Manic depression, also known as bipolar disorder, is classified as a type of affective disorder or mood disorder that goes beyond the day's ordinary ups and downs, becoming a serious medical condition and important health concern in this country.
Manic depression, also known as bipolar disorder, is classified as a type of affective disorder or mood disorder that goes beyond the day's ordinary ups and downs, and is a serious medical condition and important health concern in this country. Manic depression is characterized by periodic episodes of extreme elation, elevated mood, or irritability (also called mania) countered by periodic, classic depressive symptoms.
Depression is a mood disorder that involves a person's body, mood, and thoughts. It can affect and disrupt eating, sleeping, or thinking patterns, and is not the same as being unhappy or in a "blue" mood, nor is it a sign of personal weakness or a condition that can be willed or wished away. People with a depressive illness cannot merely "pull themselves together" and get better. Treatment is often necessary and many times crucial to recovery.
There are three primary types of depression, including:
Major depression (clinical depression)
Bipolar disorder (manic depression)
Persistent depressive disorder (dysthymia)
Affecting men and women equally (although women are more likely to experience more depressive and less manic symptoms), manic depression often begins in adolescence or early adulthood. In fact, the median age of onset is 25.
When symptoms are present before the age of 12, they are often confused with attention-deficit/hyperactivity disorder (ADHD), a syndrome that is usually characterized by serious and persistent difficulties resulting in inattentiveness or distractibility, impulsivity, and hyperactivity.
Manic depression is likely to run in families and, in some cases, is believed to be hereditary. Researchers are still undergoing intense research to identify a gene that may be responsible for this disorder.
The following are the most common symptoms of manic depression. However, each individual may experience symptoms differently.
Depressive symptoms may include:
Persistent sad, anxious, or empty mood
Loss of interest in activities once previously enjoyed
Increased restlessness and irritability
Decreased ability to concentrate and make decisions
Thoughts of death or suicide, or suicide attempts
Increased feelings of guilt, helplessness, and/or hopelessness
Weight and/or appetite changes due to over- or under-eating
Changes in sleep patterns
Physical symptoms unrealized by standard treatment (i.e., chronic pain, headaches)
Manic symptoms may include:
Overly inflated self-esteem
Decreased need for rest and sleep
Increased distractibility and irritability
Increased physical agitation
Excessive involvement in pleasurable activities that may result in painful consequence; this may include provocative, aggressive, or destructive behavior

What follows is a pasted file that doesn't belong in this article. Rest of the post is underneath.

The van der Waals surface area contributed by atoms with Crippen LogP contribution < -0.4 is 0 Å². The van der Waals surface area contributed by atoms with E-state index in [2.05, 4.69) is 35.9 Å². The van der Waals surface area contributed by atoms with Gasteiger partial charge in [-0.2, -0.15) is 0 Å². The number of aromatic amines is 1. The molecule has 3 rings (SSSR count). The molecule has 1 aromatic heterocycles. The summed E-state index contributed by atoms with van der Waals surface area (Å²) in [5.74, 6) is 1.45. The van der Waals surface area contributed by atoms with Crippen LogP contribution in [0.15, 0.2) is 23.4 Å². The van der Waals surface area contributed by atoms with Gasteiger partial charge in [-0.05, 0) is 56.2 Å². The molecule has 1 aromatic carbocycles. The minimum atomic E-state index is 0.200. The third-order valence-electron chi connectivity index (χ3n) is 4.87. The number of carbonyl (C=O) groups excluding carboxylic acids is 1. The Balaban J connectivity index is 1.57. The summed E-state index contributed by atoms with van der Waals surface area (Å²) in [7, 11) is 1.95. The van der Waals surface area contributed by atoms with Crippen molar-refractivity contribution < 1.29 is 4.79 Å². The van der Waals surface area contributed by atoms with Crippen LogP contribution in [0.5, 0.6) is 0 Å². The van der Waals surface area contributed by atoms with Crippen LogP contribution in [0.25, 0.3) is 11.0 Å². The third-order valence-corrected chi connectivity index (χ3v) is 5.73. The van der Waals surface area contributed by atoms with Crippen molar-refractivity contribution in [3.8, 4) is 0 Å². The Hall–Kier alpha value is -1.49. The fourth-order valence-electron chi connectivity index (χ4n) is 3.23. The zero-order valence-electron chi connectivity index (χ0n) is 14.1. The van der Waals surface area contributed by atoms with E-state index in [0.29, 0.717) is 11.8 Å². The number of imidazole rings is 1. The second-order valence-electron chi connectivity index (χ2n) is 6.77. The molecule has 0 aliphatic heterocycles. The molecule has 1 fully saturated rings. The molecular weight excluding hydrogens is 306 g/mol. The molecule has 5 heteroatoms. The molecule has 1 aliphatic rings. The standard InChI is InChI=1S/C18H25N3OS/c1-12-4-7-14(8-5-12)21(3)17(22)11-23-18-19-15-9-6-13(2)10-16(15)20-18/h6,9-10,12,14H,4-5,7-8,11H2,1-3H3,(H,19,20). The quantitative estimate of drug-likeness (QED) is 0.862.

Excessive "high" or euphoric feelings
Increased sex drive
Increased energy level
Uncharacteristically poor judgment
For a diagnosis of manic depression to be made, an individual must exhibit both depressive and manic symptoms to a varying degree, depending on the severity of the disorder. The symptoms of manic depression may resemble other psychiatric conditions. Always consult your health care provider for a diagnosis.
Because depression has shown to often coexist with other medical conditions, such as heart disease, cancer, or diabetes, and other psychiatric disorders, such as substance abuse, or anxiety disorders, seeking early diagnosis and treatment is crucial to recovery. A diagnosis is often made after a careful psychiatric examination and medical history performed by a psychiatrist or other mental health professional.
Specific treatment for manic depression will be determined by your health care provider based on:
Your age, overall health, and medical history
Extent of the disease
Your tolerance for specific medications, procedures, or therapies
Expectations for the course of the disease
Your opinion or preference
Treatment may include either, or a combination, of the following:
Medication (such as mood-stabilizing anticonvulsants such as lithium, lamotrigine, quetiapine, valproate, or carbamazepine, and/or antidepressants.)
Psychotherapy (most often cognitive-behavioral and/or interpersonal therapy that is focused on changing the individual's distorted views of themselves and the environment around them, working through difficult relationships, and identifying stressors in the environment and how to avoid them)
Electroconvulsive therapy (ECT)
Recognizing the varied and extreme mood swings associated with manic depression is crucial in obtaining effective treatment, and avoiding the potentially painful consequences of the reckless, manic behavior.
In most cases, long-term, preventive treatment is necessary to stabilize the mood swings associated with manic depression.
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